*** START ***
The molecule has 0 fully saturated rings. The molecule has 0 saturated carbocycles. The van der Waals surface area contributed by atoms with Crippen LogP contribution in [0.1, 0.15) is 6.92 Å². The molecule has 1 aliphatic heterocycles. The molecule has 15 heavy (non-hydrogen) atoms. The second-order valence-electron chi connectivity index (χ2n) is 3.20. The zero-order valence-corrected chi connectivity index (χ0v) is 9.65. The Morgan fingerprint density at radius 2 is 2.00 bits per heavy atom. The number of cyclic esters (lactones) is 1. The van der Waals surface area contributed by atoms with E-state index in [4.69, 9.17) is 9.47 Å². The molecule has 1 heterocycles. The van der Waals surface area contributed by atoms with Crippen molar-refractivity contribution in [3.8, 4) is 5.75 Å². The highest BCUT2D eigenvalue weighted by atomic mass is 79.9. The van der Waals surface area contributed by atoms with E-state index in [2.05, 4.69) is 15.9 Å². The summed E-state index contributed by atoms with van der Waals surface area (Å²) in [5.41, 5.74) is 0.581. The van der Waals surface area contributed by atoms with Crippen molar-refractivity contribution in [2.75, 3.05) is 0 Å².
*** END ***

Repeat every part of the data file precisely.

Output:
The molecule has 0 fully saturated rings. The molecule has 0 saturated carbocycles. The van der Waals surface area contributed by atoms with Crippen LogP contribution in [0.1, 0.15) is 6.92 Å². The molecule has 1 aliphatic heterocycles. The molecule has 15 heavy (non-hydrogen) atoms. The second-order valence-electron chi connectivity index (χ2n) is 3.20. The zero-order valence-corrected chi connectivity index (χ0v) is 9.65. The Morgan fingerprint density at radius 2 is 2.00 bits per heavy atom. The number of cyclic esters (lactones) is 1. The van der Waals surface area contributed by atoms with E-state index in [4.69, 9.17) is 9.47 Å². The molecule has 1 heterocycles. The van der Waals surface area contributed by atoms with Crippen molar-refractivity contribution in [3.8, 4) is 5.75 Å². The highest BCUT2D eigenvalue weighted by atomic mass is 79.9. The van der Waals surface area contributed by atoms with E-state index in [2.05, 4.69) is 15.9 Å². The summed E-state index contributed by atoms with van der Waals surface area (Å²) in [5.41, 5.74) is 0.581. The van der Waals surface area contributed by atoms with Crippen molar-refractivity contribution in [2.75, 3.05) is 0 Å².